PSSST! Make sure you read to the bottom and get your free bounce lettering practice sheet!
So you keep hearing this term- “bounce lettering” and wondering what it means? We’ve all been there as beginners (myself included!).
Well, bounce lettering is sorta a vague term. In simple terms, it means exactly what it sounds like: lettering that looks bouncy instead of all rigid on one line.
But lets back up a bit…
First, there are some basic terms you should know. In the diagram below, take note of:
BASELINE: this is the line your letters sit on- and this is the one we’re going to play with most!
WAIST: this is the line the main body of your letter hits
X HEIGHT (green X): this is the height of the main body of your letters- so in the example, the oval part in each letter.
And, less importantly for today’s lesson:
ASCENDER: the height that your top loops will hit (letters d, h, k, etc.)
DESCENDER: the (negative) height that your bottom loops will hit (letters g, p, y, etc.)
When you’re learning calligraphy using your basic strokes, it’s important to stick within the guidelines above.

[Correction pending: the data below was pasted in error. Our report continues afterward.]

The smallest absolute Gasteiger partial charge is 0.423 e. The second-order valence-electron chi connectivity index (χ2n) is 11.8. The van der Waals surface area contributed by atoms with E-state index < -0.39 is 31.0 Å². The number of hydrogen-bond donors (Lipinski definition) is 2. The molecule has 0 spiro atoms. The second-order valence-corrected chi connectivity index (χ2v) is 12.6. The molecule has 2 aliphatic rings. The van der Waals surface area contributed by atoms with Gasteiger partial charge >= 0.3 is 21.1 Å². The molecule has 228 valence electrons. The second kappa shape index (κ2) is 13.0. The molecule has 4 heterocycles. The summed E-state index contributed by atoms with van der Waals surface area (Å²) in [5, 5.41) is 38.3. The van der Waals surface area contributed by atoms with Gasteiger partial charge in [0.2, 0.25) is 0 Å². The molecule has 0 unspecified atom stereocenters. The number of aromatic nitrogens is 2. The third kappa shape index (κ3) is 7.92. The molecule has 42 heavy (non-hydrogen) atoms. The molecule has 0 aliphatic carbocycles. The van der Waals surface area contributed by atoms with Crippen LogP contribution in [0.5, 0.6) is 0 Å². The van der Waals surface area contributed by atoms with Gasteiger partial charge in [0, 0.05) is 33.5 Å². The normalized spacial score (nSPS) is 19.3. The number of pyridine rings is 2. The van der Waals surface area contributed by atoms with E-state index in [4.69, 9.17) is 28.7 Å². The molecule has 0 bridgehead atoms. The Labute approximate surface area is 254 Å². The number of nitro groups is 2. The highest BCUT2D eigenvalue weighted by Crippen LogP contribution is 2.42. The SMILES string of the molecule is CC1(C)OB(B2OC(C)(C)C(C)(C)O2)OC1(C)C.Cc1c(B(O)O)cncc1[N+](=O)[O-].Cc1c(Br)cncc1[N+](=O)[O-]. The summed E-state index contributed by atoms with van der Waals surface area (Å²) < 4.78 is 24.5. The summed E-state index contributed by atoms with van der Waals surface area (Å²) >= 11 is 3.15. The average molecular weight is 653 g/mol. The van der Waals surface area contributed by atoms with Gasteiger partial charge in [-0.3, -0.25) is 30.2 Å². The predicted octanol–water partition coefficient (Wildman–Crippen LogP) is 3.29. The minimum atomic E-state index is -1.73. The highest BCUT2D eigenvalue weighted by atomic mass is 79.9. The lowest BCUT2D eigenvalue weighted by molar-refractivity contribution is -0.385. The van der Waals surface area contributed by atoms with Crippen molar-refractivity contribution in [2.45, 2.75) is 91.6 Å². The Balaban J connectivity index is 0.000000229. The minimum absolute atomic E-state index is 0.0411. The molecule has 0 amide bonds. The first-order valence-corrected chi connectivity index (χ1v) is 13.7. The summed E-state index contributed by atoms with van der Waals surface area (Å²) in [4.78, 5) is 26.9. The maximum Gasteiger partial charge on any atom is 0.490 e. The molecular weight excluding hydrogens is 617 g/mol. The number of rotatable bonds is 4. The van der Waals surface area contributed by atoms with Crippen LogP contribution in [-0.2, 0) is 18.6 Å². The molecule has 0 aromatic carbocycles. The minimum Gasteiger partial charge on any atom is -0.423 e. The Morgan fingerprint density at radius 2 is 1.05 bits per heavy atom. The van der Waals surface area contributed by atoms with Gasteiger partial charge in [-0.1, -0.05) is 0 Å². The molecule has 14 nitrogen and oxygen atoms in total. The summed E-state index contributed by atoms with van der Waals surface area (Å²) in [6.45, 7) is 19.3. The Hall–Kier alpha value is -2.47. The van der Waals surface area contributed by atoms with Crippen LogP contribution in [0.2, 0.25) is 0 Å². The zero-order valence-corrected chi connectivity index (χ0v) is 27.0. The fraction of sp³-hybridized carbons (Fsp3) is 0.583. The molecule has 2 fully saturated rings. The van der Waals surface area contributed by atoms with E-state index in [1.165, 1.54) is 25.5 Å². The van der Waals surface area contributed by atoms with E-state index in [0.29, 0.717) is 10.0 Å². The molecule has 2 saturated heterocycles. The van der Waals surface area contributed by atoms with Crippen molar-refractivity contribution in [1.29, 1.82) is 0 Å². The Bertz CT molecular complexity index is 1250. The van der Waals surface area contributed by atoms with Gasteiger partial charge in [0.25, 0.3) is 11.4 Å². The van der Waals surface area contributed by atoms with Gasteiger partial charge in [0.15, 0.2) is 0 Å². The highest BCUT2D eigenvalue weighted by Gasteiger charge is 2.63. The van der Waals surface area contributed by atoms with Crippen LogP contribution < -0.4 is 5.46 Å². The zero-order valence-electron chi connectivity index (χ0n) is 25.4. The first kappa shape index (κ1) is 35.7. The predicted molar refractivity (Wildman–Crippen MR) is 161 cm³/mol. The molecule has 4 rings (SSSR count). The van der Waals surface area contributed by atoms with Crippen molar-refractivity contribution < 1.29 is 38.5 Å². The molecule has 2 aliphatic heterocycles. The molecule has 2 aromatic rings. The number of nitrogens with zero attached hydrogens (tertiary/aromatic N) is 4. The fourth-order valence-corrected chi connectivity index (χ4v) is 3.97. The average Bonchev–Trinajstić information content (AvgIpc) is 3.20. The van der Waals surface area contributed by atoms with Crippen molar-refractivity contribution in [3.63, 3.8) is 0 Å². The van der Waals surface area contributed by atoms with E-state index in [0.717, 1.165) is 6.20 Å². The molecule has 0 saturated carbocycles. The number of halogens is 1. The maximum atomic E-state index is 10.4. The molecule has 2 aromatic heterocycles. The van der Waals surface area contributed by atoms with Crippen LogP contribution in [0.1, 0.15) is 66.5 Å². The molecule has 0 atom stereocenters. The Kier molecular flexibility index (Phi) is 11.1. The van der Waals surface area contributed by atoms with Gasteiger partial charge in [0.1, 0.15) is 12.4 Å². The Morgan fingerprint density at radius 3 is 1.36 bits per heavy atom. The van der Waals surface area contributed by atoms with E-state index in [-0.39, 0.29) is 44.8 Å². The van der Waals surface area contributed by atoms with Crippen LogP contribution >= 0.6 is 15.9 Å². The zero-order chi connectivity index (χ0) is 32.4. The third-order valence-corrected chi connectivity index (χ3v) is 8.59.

Once you’re comfortable with the styles that stay within those boundaries, you can begin to break the rules. And that’s where bounce lettering comes in. You will often also hear this referred to as “bouncing baselines”. Why?
Because to bounce your lettering, you will begin to selectively ignore the baseline.
In the example below, notice how some of the letters dip below the baseline? This is the fundamental idea, and the easiest way to start adding some more character to your letters!
Once you’re comfortable with bouncing the baseline, you can also try playing with the waistline (k, I realize that sounds bad…. LOL).
In the example below, check out the difference it makes when you selectively ignore the baseline and the waistline.
Now… this is a very simplified example. Bounce lettering can be extremely challenging- and if you don’t do it carefully, your work can easily turn messy. Although bounce lettering is meant to be a freeform, whimsical style, there are still some general guidelines that you should be following.
Ready to learn my 4 basic guidelines and give bounce lettering a try? Good! Cause I’ve made you a free traceable worksheet.
Just enter your e-mail in this form, and I will send you the worksheet right away!